Vought XF4U-1 Corsair prototype
In February of 1938, the U. S. Navy opened design competition for a high-speed, high-altitude fighter airplane. Headed by Rex Beisel, Vought�s chief engineer, the company set out to produce the naval fighter of its day. What emerged was the XF4U-1. The most obvious innovation of this single-engine monoplane fighter, powered by a 1,800-hp Pratt and Whitney radial engine, was the inverted gull wing.
The XF4U-1 was the first fighter to exceed a speed of over 400 miles per hour with a full military load. The Corsair became one of the most famous World War II fighters with its contribution to the air and ground war in the Pacific theater.
The primary requirement stressed by the Navy in their direction to Vought engineers (who created the famous bent-wing Corsair) was speed. To this end, they designed the smallest possible fuselage around the soon to be 2,000-horsepower, 18-cylinder, twin-row, air-cooled radial Pratt and Whitney engine. Everything that could cause drag was eliminated. For the first time, �flush riveting� and �spot welding� were used throughout an airframe. Air scoops and all other unusual protuberances were prohibited. The landing gear, tail wheel, and arresting gear were not only retractable, but completely faired-in when retracted. The result was a shipboard fighter described at that time by Admiral John H. Towers as the fastest airplane in the United States.
The use of the largest diameter propeller possible, 13 feet 4 inches, posed problems as to how to store the lengthy landing gear required with the use of a conventional wing. Chief Engineer Rex Beisel came up with the inverted gull wing idea to provide the propeller clearance which allowed the use of a short landing gear that could retract aft into the bottom of the wing. This also provided the most efficient junction of the wing to the fuselage that is erodynamically possible by allowing the wing root to be at a right angle to the circular section of the fuselage, thereby minimizing aerodynamic drag. Additionally the hinge point for the wing fold was located at the low point of the gull wing which reduced the aircraft height with wings folded thereby conserving deck space and facilitating storage in the under deck hangars of the aircraft carriers.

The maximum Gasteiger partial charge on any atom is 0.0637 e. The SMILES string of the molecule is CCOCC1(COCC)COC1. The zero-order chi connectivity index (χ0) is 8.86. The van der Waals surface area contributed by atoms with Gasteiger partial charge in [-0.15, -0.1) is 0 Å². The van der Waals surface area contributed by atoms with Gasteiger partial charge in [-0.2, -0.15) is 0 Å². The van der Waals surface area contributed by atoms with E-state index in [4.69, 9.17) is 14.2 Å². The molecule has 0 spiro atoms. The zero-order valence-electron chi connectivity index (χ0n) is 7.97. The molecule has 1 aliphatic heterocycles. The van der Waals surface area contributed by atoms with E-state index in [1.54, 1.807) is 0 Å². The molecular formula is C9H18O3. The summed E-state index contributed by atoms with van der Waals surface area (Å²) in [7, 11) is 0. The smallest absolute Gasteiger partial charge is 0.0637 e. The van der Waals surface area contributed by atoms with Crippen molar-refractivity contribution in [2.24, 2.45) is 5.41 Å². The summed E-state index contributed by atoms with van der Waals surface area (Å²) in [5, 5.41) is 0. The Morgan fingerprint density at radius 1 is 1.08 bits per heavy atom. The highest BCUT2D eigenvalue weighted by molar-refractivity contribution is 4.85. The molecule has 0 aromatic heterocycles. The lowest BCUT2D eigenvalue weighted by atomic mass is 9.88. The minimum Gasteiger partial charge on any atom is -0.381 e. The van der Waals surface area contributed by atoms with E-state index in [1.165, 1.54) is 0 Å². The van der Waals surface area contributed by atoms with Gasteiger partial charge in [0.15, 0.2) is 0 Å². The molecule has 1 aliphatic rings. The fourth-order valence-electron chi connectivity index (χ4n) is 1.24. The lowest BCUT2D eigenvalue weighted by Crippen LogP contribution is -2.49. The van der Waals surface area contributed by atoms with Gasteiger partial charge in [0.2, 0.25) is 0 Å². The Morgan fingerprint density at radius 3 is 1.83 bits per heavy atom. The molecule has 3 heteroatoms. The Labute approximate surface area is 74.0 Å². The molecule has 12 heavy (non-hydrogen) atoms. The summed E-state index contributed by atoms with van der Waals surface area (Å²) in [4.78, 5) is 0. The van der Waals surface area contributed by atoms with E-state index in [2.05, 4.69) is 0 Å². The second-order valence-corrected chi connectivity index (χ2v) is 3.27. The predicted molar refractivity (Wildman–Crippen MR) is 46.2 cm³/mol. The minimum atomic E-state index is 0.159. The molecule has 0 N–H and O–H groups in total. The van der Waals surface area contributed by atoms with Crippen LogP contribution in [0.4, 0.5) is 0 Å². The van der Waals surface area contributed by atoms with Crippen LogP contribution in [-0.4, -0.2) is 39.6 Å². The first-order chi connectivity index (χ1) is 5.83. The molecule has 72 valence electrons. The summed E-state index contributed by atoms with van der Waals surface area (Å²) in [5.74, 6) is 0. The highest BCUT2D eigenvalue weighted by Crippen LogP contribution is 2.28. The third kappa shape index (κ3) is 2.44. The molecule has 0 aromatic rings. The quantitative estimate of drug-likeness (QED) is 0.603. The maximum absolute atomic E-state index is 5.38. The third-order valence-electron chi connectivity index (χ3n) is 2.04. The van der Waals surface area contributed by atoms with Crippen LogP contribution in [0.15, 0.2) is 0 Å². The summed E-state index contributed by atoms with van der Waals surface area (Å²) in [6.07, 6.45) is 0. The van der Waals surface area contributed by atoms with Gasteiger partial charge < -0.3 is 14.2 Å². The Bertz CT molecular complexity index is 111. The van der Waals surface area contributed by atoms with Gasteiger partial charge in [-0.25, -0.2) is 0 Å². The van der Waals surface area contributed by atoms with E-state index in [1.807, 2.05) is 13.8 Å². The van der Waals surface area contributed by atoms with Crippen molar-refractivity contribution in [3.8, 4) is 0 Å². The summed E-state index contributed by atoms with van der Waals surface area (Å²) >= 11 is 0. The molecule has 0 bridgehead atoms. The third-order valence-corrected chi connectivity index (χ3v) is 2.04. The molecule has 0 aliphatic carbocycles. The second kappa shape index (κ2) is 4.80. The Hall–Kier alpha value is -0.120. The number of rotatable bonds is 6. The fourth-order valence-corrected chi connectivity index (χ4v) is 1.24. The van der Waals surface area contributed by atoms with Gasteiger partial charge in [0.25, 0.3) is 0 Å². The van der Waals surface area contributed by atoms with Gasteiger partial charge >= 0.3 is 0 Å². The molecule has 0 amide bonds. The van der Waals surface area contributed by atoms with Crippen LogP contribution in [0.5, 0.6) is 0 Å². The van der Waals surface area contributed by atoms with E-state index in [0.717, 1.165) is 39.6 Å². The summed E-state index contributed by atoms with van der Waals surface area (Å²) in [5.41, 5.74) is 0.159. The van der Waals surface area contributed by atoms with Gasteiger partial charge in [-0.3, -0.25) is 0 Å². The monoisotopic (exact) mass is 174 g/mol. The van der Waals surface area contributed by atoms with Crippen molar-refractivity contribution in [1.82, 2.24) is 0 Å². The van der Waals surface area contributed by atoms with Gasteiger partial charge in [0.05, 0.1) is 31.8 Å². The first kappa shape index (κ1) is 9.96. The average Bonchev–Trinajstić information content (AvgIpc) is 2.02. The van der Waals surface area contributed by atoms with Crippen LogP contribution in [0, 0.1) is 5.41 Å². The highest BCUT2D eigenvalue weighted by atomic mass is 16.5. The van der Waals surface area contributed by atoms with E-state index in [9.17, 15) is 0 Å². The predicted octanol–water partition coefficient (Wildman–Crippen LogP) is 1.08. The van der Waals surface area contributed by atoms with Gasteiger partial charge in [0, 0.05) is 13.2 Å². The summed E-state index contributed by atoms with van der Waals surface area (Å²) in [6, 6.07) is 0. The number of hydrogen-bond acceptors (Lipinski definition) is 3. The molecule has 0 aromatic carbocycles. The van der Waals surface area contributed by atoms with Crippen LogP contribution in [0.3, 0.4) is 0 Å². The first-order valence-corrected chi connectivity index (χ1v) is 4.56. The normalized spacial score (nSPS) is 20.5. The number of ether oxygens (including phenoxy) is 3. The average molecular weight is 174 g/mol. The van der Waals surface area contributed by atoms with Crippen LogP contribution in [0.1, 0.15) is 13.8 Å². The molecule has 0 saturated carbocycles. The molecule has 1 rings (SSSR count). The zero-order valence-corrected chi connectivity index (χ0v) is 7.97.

By May 1940, Vought was ready to conduct first flights of the �Corsair.� This prototype became the first American aircraft to reach 400 mph (644kph).
The performance was so outstanding that even the U. S. Army Air Corps took notice of it, as interest was expressed by General �Hap� Arnold. The early version of the 1850-hp Pratt and Whitney engine, combined with the large diameter Hamilton Standard propeller, provided a cruise speed of 180 mph and a service ceiling of 31,000 feet. The enthusiasm produced by the performance of the XF4U-1 prompted an initial order from the U. S. Navy for 584 airplanes.
With its powerful engine, this fighter could outfly its opponents despite having heavy fuel loads, heavy armament and considerable armor protection. The F4U was one of the most useful aircraft flown during WW II, whose range, endurance and load capacity provided both fighter and bomber operational capability.
Base model: F4U
Designation System: U.S. Navy / Marines
Designation Period: 1922-1962
Basic role: Fighter
Length: 31' 11" 9.7 m
Height: 15' 2" 4.6 m
Wingspan: 41' 0" 12.5 m
Gross Weight: 8,758 lb 3,971 kg
Powerplant: Pratt & Whitney XR-2800-2
Horsepower (each): 1800
Max Speed: 354 mph 570 km/h 308 kt
Ceiling: 35,200 ft 10,728 m
Known serial numbers